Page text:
2) Benificial Divine Spells cast on you function suffer a penalty of 2 Caster level. *If this lowers the caster level below the minimum required for the spell, the spell fails to affect the character.* This does not apply towards Druid spells (due to nature connection).

If the above are not suitable, then any ideas would be welcome.

Mark Hall
2019-07-01, 07:36 AM
Drop the ability to gain bonuses due to age; if you include that, everyone will be a venerable-but-not-really elf, since it has zero cost and is a bunch of free things.

I would also drop the automatic weapon proficiency. BR elves do not have any particular skill with weapons ("Cerilian elves have no special attack bonuses." on page 7).

Drop the Charisma bonus. The DMG is wrong and 2 decades of play have shown that. You're giving them bonuses to Intelligence and Charisma, making them powerful wizards, bards, and sorcerers. And I'd also give them ONLY sorcerer as their favored class.. a choice of 3 is a big boon, and Cerilian lore holds that elven blood is magical... make wizards a human thing, leveraging the know-how of magicians and divine blood.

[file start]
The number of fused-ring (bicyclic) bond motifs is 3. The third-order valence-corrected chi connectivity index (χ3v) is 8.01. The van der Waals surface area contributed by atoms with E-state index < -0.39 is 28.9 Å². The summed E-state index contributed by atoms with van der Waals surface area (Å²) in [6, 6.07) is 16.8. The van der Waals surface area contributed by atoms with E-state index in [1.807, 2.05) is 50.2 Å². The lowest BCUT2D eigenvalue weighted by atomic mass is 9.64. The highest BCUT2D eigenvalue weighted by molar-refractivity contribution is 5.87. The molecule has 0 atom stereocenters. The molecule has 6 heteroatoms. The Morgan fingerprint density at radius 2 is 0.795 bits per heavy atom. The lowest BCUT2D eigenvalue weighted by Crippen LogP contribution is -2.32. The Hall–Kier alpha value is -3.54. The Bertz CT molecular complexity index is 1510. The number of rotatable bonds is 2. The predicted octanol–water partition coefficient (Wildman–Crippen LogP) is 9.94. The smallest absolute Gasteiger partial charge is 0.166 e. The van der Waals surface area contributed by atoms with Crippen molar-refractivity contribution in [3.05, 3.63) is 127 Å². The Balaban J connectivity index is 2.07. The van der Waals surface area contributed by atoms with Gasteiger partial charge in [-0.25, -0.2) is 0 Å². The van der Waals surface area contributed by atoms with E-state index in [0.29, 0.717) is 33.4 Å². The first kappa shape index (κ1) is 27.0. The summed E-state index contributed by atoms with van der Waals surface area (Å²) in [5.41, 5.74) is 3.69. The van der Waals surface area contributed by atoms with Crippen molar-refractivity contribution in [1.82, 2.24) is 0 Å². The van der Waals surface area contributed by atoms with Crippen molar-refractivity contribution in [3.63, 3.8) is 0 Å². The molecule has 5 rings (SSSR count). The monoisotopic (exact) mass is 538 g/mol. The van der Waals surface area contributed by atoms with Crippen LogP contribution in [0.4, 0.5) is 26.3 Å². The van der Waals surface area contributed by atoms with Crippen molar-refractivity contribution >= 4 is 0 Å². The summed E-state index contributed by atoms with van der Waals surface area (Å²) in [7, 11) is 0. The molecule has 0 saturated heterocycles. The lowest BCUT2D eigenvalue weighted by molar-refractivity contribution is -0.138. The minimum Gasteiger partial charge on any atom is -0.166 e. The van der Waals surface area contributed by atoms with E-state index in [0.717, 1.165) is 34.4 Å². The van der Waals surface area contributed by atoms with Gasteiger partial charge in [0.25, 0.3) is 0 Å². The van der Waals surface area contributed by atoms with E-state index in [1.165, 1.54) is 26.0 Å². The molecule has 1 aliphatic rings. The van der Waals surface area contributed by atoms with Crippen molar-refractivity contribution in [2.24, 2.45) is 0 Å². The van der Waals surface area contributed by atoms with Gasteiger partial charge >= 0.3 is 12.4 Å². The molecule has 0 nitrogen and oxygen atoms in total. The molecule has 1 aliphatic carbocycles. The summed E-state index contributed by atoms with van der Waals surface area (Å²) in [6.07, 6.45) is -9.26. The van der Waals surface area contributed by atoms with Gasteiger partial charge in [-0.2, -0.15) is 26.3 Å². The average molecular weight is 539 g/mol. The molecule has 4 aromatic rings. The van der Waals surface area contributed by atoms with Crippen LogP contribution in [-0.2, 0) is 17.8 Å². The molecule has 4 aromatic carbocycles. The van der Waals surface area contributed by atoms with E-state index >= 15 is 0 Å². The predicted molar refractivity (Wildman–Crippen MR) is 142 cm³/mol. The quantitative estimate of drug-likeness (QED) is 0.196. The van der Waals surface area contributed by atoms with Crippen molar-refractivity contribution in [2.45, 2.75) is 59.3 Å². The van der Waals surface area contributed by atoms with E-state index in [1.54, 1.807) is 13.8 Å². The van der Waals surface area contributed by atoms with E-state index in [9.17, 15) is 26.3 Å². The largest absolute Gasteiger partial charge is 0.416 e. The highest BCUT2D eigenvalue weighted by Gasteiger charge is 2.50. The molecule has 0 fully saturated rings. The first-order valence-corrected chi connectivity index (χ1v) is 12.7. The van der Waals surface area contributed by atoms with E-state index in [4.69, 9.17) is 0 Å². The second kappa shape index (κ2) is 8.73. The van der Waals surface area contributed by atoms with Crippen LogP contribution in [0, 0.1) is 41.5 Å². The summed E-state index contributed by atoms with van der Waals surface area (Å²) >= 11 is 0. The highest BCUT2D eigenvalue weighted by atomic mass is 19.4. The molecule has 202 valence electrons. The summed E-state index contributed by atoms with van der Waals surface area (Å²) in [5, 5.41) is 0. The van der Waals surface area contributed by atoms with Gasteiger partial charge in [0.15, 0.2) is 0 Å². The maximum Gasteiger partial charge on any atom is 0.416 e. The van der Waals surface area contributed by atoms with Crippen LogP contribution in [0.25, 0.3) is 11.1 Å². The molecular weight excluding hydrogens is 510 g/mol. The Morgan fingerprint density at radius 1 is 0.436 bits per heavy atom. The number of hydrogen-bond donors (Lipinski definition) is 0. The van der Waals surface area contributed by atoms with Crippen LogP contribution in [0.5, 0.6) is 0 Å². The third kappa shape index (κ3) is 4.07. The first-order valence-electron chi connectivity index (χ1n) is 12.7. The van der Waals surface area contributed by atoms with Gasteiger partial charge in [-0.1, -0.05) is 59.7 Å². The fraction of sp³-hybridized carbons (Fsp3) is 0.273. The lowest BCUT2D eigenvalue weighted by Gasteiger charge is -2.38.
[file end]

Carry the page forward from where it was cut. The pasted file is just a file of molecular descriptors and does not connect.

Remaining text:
Remove the skill bonuses; there's no indication that elven senses are particularly good, aside from their low light vision.

Remove the bonus to save v. magical disease.

Sarethus
2019-07-02, 02:56 AM
Thanks for the feedback Mark :smile:

Sorry for the late reply. I had this all typed up on my PC last night and then stuff happened and now have to type on my Laptop hours later.

Regarding your points:-

1) Age : My fault, I should have explained this earlier I suppose. In our table's games if you try to take advantage of age like that you would have to explain why your decades / centuries old character is at Level 1. One DM / player took this somewhat seriously and we all rolled with it in all our games. Elves and Dwarfs for example have their starting ages lowered to 40 and 25 respectively so it does not seem like they spent decades without learning anything. So in all honesty age progression is a bit more of a fluff / npc advantage.